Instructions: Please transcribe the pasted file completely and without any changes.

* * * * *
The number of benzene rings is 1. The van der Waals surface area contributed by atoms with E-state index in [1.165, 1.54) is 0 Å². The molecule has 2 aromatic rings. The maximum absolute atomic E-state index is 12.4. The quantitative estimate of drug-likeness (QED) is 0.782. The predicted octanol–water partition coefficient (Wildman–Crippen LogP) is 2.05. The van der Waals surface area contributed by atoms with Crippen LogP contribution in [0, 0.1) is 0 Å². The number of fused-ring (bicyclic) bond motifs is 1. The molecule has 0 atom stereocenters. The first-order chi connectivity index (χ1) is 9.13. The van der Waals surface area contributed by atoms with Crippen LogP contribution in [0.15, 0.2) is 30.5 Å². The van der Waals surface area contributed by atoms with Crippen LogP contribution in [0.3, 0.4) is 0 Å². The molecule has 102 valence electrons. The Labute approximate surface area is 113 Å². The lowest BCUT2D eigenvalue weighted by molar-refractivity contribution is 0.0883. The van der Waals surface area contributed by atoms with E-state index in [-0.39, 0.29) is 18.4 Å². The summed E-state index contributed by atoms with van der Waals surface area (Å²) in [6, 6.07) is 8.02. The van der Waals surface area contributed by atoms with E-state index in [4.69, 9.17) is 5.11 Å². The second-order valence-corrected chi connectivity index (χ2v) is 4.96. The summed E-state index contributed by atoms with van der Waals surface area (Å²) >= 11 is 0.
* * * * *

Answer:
The number of benzene rings is 1. The van der Waals surface area contributed by atoms with E-state index in [1.165, 1.54) is 0 Å². The molecule has 2 aromatic rings. The maximum absolute atomic E-state index is 12.4. The quantitative estimate of drug-likeness (QED) is 0.782. The predicted octanol–water partition coefficient (Wildman–Crippen LogP) is 2.05. The van der Waals surface area contributed by atoms with Crippen LogP contribution in [0, 0.1) is 0 Å². The number of fused-ring (bicyclic) bond motifs is 1. The molecule has 0 atom stereocenters. The first-order chi connectivity index (χ1) is 9.13. The van der Waals surface area contributed by atoms with Crippen LogP contribution in [0.15, 0.2) is 30.5 Å². The van der Waals surface area contributed by atoms with Crippen LogP contribution in [0.3, 0.4) is 0 Å². The molecule has 102 valence electrons. The Labute approximate surface area is 113 Å². The lowest BCUT2D eigenvalue weighted by molar-refractivity contribution is 0.0883. The van der Waals surface area contributed by atoms with E-state index in [-0.39, 0.29) is 18.4 Å². The summed E-state index contributed by atoms with van der Waals surface area (Å²) in [6, 6.07) is 8.02. The van der Waals surface area contributed by atoms with E-state index in [4.69, 9.17) is 5.11 Å². The second-order valence-corrected chi connectivity index (χ2v) is 4.96. The summed E-state index contributed by atoms with van der Waals surface area (Å²) >= 11 is 0.